According to Ben Carpenter, a Wall Street veteran with a new career-development book, young people shouldn't necessarily be encouraged to "follow their dreams" or "feed their passion." Rather, they should be focusing more on what they're good at.
"I know it can be difficult to sacrifice your greatest passion for what's actually viable in the cold light of day," Mr. Carpenter said in a press release.
His new book, "The Bigs: The Secrets Nobody Tells Students and Young Professionals About How to Find a Great Job, Do a Great Job, Start a Business, and Live a Happy Life," advices young job seekers to ask themselves some hard questions: What are my talents and skills? What careers match up with them? In what fields might they be most in demand?
While "some people are lucky" in matching their passions with their careers, he recommends "pursuing a career path that you're reasonably sure will pay dividends, rather than placing a shaky bet on being able to beat the odds."
Mr. Carpenter argues that it's naturally easier to find a job that matches your skill set and also likely more fulfilling — though less "entertaining" — to have a long career doing a job well rather than finding "a long string of disappointments and unmet goals."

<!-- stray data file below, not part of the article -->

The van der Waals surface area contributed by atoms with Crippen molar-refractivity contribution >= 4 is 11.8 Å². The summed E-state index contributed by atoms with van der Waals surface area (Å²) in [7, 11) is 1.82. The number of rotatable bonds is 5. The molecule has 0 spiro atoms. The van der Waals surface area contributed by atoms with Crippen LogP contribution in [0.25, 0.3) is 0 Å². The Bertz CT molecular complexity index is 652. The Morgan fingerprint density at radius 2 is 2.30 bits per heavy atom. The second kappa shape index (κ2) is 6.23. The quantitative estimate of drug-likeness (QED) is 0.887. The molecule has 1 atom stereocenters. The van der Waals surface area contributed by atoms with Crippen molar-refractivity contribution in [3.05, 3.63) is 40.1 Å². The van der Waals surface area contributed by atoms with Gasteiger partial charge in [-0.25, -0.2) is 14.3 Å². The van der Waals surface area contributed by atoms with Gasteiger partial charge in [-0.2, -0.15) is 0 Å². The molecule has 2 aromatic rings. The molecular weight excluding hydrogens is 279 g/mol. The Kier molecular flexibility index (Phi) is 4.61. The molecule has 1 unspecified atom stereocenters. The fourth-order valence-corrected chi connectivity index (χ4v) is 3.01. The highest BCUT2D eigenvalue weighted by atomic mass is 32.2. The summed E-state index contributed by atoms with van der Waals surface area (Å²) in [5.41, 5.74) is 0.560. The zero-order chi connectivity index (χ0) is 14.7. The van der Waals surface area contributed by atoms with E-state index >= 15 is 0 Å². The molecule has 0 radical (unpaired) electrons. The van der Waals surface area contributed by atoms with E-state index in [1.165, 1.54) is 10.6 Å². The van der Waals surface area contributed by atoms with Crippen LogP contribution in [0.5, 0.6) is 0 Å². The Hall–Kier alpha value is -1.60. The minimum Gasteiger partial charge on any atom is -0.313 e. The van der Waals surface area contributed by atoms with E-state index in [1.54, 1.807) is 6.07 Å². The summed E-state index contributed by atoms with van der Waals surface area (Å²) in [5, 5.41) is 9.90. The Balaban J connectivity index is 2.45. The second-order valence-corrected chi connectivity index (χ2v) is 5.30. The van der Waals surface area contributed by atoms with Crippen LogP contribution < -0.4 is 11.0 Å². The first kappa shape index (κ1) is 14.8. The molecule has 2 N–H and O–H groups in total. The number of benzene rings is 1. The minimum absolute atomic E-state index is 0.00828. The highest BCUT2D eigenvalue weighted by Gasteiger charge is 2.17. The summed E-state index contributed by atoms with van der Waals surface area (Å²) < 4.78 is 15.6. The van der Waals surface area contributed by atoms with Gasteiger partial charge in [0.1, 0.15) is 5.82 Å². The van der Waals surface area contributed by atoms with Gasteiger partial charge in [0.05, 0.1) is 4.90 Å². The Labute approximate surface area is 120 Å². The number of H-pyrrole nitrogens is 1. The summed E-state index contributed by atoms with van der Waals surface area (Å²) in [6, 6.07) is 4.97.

As far as passions, "work is work" and 40 hours a week at any job eventually becomes "drudgery." The "lucky" coveted jobs often lead to unpredictable hours, extreme pressure and unreasonable expectations.
"On the other hand, if your strategy is to match your skills to a job, you'll probably put more thought and research into your search, and your perspective will be more balanced," Mr. Carpenter wrote.
The book arrives as the NRF has rolled out its "This is Retail" campaign and other recruiting initiatives to overcome the perception that retail doesn't offer "richly rewarding and diverse career opportunities." Said Matthew Shay, CEO and president, of the launch of campaign last year, "Across the country, too many people still think retail is low-wage, low-tech, and low-talent. And if we don't start to dispel these myths, then we won't be able to compete for the high-quality talent our industry needs."
Should retailers position their companies as a more practical career choice for high school and college graduates?